New US research has found a link between pollution causing fine particulate matter, also known as PM2.5, and an increased risk of acute lower respiratory infection (ALRI) in young children.
Carried out by researchers from Intermountain Healthcare, Brigham Young University and University of Utah, the groundbreaking new study is the largest to date to look at a possible link between PM2.5 and ALRI, following 146,397 individuals over a 17-year period.
Participants were all treated for ALRI between 1999 and 2016 at Intermountain Healthcare facilities located throughout Utah’s Wasatch Front region. PM2.5 levels were estimated based on data taken from air quality monitoring stations in the same area, which is home to around 80 percent of Utah’s population.
The researchers found that elevated levels of PM2.5 were associated with an increased risk of developing ALRI for both adults and children, including newborns and toddlers up to age two, who represented 77 percent (112,467) of those who had an ALRI diagnosis.
Increases in PM2.5 levels also led to increased doctor visits for these lung infections.
“Overall, it took about 2-3 weeks for the ALRI hospitalizations or clinic visits to occur in this study after the rapid rise in PM2.5 had been observed,” added lead author Benjamin Horne.
Seventeen children ages 0-2, 9 children ages 3-17 and 81 adults also died within 30 days of diagnosis with ALRI.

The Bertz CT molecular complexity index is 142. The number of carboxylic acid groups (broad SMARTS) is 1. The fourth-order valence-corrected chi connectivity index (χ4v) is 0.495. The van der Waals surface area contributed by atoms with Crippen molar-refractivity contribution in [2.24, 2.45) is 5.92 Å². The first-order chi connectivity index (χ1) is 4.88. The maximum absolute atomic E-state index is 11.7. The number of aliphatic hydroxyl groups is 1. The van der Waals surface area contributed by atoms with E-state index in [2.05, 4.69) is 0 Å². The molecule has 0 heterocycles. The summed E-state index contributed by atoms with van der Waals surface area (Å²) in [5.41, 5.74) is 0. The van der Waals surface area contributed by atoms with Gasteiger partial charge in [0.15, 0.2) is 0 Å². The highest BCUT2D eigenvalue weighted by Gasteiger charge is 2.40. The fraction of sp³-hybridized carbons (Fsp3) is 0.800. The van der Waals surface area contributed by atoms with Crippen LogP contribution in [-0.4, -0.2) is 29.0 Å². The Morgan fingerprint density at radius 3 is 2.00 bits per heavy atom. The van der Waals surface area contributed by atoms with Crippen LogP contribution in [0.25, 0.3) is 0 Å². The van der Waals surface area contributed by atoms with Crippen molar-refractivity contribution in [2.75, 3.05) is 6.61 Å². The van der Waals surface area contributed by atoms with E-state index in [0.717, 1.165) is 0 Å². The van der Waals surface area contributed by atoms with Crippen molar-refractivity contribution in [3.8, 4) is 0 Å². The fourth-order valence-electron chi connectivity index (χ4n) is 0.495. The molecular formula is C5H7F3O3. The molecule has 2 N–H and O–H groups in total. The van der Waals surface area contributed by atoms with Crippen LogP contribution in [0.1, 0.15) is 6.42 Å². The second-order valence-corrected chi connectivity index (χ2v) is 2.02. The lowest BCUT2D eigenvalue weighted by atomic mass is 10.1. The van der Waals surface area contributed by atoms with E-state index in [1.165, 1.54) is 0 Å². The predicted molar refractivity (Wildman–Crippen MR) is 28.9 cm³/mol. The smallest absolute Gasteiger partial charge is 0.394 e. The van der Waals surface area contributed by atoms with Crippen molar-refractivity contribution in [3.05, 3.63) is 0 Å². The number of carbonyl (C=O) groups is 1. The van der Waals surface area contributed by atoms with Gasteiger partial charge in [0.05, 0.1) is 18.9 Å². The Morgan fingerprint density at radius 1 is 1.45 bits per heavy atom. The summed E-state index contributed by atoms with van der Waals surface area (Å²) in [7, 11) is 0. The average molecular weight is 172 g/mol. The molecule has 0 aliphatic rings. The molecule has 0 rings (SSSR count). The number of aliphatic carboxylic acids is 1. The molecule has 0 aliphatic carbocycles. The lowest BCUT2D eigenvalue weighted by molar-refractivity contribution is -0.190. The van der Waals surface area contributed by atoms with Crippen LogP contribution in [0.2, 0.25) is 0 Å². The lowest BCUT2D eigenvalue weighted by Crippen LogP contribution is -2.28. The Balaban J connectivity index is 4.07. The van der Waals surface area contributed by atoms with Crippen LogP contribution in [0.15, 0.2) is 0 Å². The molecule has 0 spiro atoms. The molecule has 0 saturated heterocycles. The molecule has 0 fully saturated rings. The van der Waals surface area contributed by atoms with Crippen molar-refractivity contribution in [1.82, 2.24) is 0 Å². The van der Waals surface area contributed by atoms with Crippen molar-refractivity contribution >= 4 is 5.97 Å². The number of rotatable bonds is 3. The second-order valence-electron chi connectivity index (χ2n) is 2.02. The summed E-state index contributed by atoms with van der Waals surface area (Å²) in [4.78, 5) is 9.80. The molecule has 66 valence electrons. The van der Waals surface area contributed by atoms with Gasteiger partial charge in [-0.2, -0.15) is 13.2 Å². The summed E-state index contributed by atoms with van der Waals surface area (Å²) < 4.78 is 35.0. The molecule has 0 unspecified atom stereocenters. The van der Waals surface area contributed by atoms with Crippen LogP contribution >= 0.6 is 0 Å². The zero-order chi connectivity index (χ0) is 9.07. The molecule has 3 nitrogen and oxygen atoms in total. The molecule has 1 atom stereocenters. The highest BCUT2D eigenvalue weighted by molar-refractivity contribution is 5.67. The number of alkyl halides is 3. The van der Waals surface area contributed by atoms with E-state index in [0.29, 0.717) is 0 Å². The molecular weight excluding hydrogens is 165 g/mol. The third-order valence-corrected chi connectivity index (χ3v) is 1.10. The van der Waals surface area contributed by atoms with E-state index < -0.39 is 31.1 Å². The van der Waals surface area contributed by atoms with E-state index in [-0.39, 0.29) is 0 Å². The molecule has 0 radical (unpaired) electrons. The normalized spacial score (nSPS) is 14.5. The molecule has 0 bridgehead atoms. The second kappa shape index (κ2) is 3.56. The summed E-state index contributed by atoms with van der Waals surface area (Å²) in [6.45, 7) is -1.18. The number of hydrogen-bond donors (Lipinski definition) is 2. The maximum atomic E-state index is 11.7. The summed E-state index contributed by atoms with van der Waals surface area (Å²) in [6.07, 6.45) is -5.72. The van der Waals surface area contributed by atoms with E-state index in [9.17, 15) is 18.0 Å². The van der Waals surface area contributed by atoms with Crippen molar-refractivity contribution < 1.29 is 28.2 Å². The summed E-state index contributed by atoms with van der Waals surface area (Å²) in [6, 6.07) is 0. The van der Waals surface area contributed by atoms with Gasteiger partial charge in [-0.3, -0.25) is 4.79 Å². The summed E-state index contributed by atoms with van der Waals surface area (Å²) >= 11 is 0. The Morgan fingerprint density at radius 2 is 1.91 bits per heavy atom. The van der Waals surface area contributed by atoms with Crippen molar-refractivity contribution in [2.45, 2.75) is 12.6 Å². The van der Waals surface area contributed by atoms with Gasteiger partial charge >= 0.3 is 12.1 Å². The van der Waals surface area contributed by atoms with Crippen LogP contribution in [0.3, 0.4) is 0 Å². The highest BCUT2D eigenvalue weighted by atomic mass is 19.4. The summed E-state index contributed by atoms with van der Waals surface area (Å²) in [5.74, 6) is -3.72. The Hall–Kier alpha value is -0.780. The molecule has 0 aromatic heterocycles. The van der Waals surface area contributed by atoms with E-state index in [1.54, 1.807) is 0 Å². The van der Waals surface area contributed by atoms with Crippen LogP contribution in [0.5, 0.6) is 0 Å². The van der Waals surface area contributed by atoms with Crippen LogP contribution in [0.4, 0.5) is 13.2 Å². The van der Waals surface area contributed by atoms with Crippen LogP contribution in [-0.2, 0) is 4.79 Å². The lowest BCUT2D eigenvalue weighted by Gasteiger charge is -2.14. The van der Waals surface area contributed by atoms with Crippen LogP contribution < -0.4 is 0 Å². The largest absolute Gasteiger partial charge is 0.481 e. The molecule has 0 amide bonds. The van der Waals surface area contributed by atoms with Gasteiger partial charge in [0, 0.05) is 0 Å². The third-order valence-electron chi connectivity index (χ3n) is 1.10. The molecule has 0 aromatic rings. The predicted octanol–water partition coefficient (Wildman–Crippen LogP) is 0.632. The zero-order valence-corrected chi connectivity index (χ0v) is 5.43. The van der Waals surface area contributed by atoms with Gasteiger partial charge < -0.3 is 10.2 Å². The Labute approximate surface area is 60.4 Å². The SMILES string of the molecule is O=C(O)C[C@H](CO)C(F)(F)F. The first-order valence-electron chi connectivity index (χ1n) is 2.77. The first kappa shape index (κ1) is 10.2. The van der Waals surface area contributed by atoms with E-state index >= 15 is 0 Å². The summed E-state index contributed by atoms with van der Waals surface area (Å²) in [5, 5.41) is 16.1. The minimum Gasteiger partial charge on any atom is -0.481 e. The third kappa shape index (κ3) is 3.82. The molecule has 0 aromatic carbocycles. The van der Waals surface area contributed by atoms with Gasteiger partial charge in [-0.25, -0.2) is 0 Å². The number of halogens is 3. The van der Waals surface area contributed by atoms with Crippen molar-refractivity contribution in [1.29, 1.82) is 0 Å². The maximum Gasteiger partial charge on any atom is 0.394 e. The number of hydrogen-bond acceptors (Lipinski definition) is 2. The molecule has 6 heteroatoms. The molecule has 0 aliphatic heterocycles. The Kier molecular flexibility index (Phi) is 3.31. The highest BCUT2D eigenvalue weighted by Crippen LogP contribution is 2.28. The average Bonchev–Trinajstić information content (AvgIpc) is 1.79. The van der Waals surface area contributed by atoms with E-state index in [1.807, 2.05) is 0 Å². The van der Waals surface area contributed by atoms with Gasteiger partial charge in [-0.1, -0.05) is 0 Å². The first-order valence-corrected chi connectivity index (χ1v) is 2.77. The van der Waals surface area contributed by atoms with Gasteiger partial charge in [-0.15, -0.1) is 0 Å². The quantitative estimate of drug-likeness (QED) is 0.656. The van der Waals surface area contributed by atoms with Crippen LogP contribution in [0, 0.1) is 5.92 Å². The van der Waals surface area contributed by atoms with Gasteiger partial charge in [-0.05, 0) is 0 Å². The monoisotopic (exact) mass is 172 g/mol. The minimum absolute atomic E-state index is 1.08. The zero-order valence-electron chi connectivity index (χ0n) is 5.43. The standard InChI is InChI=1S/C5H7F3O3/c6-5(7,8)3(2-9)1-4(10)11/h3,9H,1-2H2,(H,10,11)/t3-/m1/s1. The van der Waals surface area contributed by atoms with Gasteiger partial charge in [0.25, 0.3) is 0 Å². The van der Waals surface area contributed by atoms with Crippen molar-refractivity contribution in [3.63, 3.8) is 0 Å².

PM2.5 is defined as air pollution particles measuring 2.5 micrometers or smaller. By comparison, a human hair is between 50 and 70 micrometers thick.
Motor vehicles contribute about 48 percent of emissions that lead to the formation of these fine particulates, small industry and businesses such as gas stations and dry cleaners, as well as home heating, contribute about 39 percent, and large manufacturing accounts for 13 percent.
Nearly 60 percent of US children live in counties with PM2.5 concentrations above air quality standards, although the average daily PM2.5 level is lower in Utah than in places like Los Angeles and New York.
However, air pollution may become trapped in the high mountain valleys of the Wasatch Front, which often leads to sharp increases in PM2.5 to levels considered to be unhealthy (>35 micrograms per cubic meter, and at times approaching 100 ug/m3).
“In many places that have higher average PM2.5, the PM2.5 level does not vary as much as it does on the Wasatch Front, so it is not clear how this study’s findings may transfer to those locales where the air pollution exposure is higher over the long term but short term spikes do not occur,” said Dr. Horne. “It may be, though, that long-term exposure to air pollution makes people more susceptible to ALRI on a routine basis, although additional studies will be required to test this hypothesis.”
Dr. Horne added that when a sharp increase in the level of PM2.5 does occurs, people may be able to prevent infections or decrease the severity and duration of ALRI symptoms by reducing their exposure to the air pollution, not touching their face with dirty hands, and washing their hands often to reduce infection risk.